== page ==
There was another big difference between whistling arrows and arrow whistles. That is in their usage.
Arrow whistles were purely signalling mechanisms and were only used in internal exercises or between friendly forces or allies. They were designed for shooting over a long distance at a high altitude and would not hurt anyone. In the Tales of the Water Margin, the story of Zhu Gui firing a signal arrow at the water pavilion refers to an arrow whistle.
A whistling arrow, on the other hand, was intended for firing at the enemy, while also being able to give a signal. The shooting distance was short and it could generally be used in the battlefield. It was principally a method of conveying battle command signals.
A whistling arrow was a signal arrow. Even without the story of Miedun, you can see this clearly from examining the arrows themselves. I have a number of whistling fire arrows: their signalling purpose is obvious. Below the whistle mechanism there are sometimes forward-pointing iron prongs, designed to carry cotton or a coil of cord impregnated with oil . The battlefield situation calls for a concentration of fire and it is especially difficult to allow the troops to see the angle and target of fire in the confused conditions of battle. But using fire and whistling sounds these factors become easier to judge. Especially at the onset of battle, with the initial charge, the whistling arrow indicated the direction of the attack and the whistling arrow was a natural tool in the hands of the battle commanders.
All whistling fire arrows, it seems, were made of iron. There are no bronze ones. The different designs are numerous, however. Some have sharp points while others do not. Some have one set of iron barbs and others have two sets. Most of the whistle mechanisms were basically the same, and varied little over time.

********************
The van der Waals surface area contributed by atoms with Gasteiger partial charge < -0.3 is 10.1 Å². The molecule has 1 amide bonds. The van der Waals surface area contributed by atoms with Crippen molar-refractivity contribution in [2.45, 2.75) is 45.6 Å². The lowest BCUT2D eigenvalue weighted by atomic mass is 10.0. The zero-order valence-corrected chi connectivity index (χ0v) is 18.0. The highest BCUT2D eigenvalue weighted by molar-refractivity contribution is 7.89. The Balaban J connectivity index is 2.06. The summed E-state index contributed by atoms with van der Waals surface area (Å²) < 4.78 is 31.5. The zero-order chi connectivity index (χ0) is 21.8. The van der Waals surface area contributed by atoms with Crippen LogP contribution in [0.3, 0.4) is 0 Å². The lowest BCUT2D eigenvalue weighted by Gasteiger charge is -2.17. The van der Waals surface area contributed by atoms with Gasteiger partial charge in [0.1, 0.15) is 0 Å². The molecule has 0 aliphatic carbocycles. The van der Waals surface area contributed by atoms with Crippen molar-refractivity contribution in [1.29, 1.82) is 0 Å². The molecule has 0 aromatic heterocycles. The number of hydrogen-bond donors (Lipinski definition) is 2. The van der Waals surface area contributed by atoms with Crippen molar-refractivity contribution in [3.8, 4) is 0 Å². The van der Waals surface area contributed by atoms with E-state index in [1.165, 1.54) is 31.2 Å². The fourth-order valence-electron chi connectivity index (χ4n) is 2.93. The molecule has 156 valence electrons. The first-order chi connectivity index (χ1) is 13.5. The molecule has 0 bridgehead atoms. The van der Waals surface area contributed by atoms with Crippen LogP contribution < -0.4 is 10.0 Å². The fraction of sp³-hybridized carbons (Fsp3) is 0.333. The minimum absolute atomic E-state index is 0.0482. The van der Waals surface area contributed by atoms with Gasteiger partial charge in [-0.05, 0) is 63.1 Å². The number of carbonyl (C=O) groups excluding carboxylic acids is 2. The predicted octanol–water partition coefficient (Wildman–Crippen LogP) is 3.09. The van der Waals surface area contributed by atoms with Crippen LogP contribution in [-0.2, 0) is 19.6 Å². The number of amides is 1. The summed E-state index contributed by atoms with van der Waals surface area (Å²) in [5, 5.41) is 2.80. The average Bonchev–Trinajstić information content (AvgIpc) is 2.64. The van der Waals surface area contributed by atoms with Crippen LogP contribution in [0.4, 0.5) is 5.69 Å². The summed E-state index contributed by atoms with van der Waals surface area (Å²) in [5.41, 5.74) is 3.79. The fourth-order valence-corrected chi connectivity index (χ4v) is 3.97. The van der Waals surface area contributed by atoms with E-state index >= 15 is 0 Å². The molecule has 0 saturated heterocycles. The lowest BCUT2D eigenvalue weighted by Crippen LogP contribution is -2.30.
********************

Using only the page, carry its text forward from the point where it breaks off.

Fire Arrow (Jin Dynasty)
The first record of fire arrows comes from the Three Kingdoms (220-265). The Wei general Chi Shao used fire arrows against Zhuge Liang and in attacking Chen Cangs observation ladder. The fire arrows in my collection could not be as early as that because they were all collected from the areas beyond the borders outside the Great Wall, most of them dating from the Jin Dynasty (1127-1279) and Tangut Kingdom.
Curiously, all the whistling arrows and arrow whistles I have been able to collect come from over the borders. Most of them were collected to the north or south of Yinshan. Needless to say, these are all relics of the battles of the nomadic border tribes. Who knows how many battles were fought in the region of Yinshan and along the line of the borders? Its hardly surprising that in Zuo Sis (c. 250 - c. 305) Ode to History, he wrote, "Whistling arrowheads rust along the border; shreds of fletching are blown into the Capital."
All that is not to say that there are not whistling arrows to be found in Central China. After all, where did events recorded in poetic lines like "Raising my bow and loosing a speedy whistling arrow, I spur my horse on into the Southern Mountains" (Cao Zhi, (192-232)) and "A whistling arrow beyond the clouds, enough to shake the spirit even of the brave" (Sun Guangxian (900-968)) come from?
In fact, the areas reached by the whistling arrow were very great, both inside and outside the Great Wall, and north and south of the Yellow River. They pervaded all areas and were even found in the furthest reaches of Tibet, in the grave of King Guge. As one of the most advanced weapons in the period before the advent of firearms, whistling arrows passed beyond the borders of China - principally to Korea and Japan.
Bow hunting scene in Koguryo Kingdom (4th or 5th c). Korean
Painting showing hunting with whistling arrows
That unusual sounding weapon, the whistling arrow, was a source of pride to our ancestors because of its unfading place in the pages of Chinese military history and Chinas foreign wars.
09 October, 2000